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Petrol prices start to rise as French strikes lead to shortages

Rebecca Goodman
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Rebecca Goodman

The cost of petrol and diesel has started to rise, after falling for the last three months, following strikes at French fuel refineries.

Over the weekend, the cost of petrol rose to an average of 162.78p a litre, from 162.32p. The cost of diesel rose to 182.17p a litre, from 180.45p, according to data from the AA.

The rise has been caused by an increase to wholesale costs, which has seen around $10 added to the cost of a barrel of fuel.

At the same time, strikes at fuel refineries in France have pushed up demand for petrol which has resulted in queuing at forecourts in the country and increasing costs.

The AA says more than a quarter of French fuel stations have now run out of one type of fuel or have none at all.

These two combining factors are expected to push up pump prices further.

Warnings to UK drivers

It is warning UK travellers driving through the country to be aware of the shortages. As the UK half term is just a week away, it’s expected many families may have trips booked to France.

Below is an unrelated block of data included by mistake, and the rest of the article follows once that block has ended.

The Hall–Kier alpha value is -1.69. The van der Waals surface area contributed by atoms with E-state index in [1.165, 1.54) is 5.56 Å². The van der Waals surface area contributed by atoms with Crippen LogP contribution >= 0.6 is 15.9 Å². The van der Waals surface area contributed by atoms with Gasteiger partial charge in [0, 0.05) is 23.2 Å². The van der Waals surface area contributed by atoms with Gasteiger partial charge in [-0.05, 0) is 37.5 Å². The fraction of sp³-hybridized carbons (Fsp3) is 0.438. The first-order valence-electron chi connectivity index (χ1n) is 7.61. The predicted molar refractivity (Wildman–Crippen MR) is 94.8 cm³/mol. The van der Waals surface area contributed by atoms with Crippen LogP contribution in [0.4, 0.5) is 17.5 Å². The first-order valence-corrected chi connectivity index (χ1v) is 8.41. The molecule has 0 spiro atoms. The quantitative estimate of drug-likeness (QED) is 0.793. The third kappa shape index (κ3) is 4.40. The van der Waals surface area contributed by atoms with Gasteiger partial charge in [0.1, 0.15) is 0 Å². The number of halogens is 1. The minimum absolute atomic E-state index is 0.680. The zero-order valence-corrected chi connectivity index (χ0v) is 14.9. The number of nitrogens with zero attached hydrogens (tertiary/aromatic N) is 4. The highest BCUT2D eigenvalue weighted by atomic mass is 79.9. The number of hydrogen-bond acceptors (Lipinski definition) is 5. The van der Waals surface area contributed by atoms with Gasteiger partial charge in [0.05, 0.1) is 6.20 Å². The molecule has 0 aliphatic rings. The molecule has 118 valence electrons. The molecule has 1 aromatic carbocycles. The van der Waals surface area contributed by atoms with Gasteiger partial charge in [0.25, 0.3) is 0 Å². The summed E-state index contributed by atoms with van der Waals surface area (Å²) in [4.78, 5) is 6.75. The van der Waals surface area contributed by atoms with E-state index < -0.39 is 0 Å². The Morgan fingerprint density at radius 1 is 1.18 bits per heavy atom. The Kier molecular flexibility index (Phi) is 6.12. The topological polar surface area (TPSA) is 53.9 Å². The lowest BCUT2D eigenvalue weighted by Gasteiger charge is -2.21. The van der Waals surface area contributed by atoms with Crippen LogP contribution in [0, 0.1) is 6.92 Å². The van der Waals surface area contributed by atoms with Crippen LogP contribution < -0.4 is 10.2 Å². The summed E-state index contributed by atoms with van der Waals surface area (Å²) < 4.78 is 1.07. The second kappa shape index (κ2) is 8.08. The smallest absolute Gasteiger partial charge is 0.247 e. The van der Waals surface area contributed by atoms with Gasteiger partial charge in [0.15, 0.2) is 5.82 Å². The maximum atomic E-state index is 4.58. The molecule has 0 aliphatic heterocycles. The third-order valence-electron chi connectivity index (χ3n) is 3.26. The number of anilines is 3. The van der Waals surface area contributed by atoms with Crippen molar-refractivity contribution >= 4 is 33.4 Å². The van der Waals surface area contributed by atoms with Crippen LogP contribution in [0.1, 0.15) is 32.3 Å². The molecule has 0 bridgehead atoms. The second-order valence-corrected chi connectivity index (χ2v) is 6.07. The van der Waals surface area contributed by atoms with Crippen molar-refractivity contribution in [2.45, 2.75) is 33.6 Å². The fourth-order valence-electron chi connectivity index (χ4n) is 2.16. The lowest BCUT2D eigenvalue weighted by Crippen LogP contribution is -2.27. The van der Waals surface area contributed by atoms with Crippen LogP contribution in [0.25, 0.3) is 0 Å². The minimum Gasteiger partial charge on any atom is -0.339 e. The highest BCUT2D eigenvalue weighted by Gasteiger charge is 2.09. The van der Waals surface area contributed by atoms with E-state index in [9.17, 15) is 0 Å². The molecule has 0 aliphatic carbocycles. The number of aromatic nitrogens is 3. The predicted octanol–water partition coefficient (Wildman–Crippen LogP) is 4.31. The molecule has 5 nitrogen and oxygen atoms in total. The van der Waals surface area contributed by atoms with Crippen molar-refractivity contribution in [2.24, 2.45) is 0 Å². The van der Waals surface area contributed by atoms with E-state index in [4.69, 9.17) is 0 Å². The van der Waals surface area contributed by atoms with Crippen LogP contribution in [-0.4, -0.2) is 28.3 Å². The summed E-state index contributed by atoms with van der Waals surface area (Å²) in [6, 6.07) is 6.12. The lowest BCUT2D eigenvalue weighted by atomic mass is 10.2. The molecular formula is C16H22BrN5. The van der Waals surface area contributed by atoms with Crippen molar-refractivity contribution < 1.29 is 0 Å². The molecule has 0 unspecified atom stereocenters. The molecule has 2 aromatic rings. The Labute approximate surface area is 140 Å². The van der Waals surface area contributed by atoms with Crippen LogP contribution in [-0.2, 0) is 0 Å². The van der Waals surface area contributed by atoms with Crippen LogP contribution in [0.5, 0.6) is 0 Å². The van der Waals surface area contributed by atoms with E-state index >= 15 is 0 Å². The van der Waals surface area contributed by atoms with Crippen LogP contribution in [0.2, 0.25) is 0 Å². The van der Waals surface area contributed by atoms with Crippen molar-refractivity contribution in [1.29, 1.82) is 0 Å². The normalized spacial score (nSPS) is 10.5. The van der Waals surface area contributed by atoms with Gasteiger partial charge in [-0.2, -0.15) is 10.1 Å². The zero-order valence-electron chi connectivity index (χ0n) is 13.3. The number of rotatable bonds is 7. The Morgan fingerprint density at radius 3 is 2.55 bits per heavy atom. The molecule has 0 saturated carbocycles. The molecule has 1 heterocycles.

Drivers are being advised to fill up before they leave the UK as a full tank should last for around 350 miles. Drivers can also check fuel stations stocks through this website.

They are also being encouraged to make their fuel go further, by reducing their driving speed and leaving more room between them and vehicles in front, to reduce braking and accelerating.

Record high fuel prices

Petrol prices soared earlier in the year, as a result of rising costs and the war in Ukraine.

In July, prices reached record highs of 191.53p a litre for petrol and 199.07p for diesel. Since then prices have been steadily falling.

Luke Bosdet, the AA’s fuel price spokesman, said: “Diesel was always expected to go back up again, reflecting the seasonal trend of increased heating oil demand pressuring price on that part of a barrel of oil.

“However, not only is the rise in petrol prices a blow to UK drivers as domestic energy cost hikes now put the squeeze on family budgets, but petrol would normally be getting cheaper at this time of year after the US motoring season comes to an end.

“It is hoped that a combination of retailers taking their time to pass on previous falls in wholesale costs and supermarkets usually taking longer to pass on fuel cost increases will reduce the impact at the pump.”